Sponsored by the Humanist Community at Harvard, evangelical Christians, Jews, Buddhists and Zoroastrians, along with a number of atheists, were among those represented at a recent meal packaging event for hungry kids in the Boston area. Around 250 people participated and over $10,000 was raised – including donations from local Lutheran and Methodist churches.
Epstein calls this sort of inter-religious dialogue “healthy.”

“We as a community need to be about the positive and we have so much positive to offer,” he said. “I think that we really can provide a positive alternative to religious holidays that are not meaningful because of their religious content.”
Silverman, for his part, is more than comfortable being negative when it comes to religion.

“We should look at the results - people are listening to us because we are shouting,” he said. “They don’t hear you unless you shout. … Sometimes you have to put political correctness aside. We need to get louder. I believe we are seeing the fruits of that volume.”

As proof, American Atheists points to the way their donations skyrocket after every billboard campaign. “We get donations and memberships because we are taking the stand that we do,” said Silverman, who would not give specific numbers on fundraising. “The donations are flowing in right now. People are loving it specifically because of the billboard.”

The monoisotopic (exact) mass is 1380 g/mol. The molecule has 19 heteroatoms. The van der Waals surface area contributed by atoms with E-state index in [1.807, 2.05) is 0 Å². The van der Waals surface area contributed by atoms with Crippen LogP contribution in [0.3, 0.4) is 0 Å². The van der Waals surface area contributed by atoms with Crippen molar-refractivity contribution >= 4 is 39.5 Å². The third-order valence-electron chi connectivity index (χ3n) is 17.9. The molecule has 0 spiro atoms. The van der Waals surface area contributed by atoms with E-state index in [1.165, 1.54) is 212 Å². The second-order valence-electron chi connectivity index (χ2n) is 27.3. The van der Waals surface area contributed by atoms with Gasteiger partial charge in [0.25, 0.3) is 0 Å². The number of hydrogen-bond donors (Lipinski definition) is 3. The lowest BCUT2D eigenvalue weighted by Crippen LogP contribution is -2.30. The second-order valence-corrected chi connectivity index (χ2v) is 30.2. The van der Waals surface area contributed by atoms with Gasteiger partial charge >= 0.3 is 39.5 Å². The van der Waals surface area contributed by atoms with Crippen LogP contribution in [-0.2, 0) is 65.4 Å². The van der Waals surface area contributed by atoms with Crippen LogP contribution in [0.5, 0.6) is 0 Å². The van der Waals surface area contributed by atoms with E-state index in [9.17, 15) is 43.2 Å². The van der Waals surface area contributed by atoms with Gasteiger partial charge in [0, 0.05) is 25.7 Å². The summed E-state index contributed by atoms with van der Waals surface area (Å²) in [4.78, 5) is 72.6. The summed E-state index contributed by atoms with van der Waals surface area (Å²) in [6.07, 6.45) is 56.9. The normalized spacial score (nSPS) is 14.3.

Epstein would rather see more emphasis on volunteerism, though he acknowledges that some atheists are drawn to Silverman’s vocal model. Both men said they appeal to different parts of the atheist movement.

“We are GOP and Dem, man and women, black and white – the only thing that holds us together is atheism,” Silverman said. “A movement like ours needs all sides. It needs people who are working to be conciliatory and it needs people who are willing to raise their voices.”

Religious “nones” – a combination of atheists, agnostics and the religiously unaffiliated, have been growing their ranks in recent years. According to a Pew Research study released this year, the fastest growing "religious" group in America is made up of people with no religion at all as one in five Americans is not affiliated with any religion.

The survey found that the unaffiliated are growing even faster among younger Americans. According to the poll, 34% of “younger millennials” - those born between 1990 and 1994 - are religiously unaffiliated.

Though not monolithic, younger atheists, according to Jesse Galef, communications director of the Secular Student Alliance, are more prone to celebrate a secular version of Christmas than to ignore the holiday.

“I am very much in favor of celebrating the secular Christmas,” Galef said. “It is a celebration of the spirit of giving and I think religious divisiveness goes against that effort.”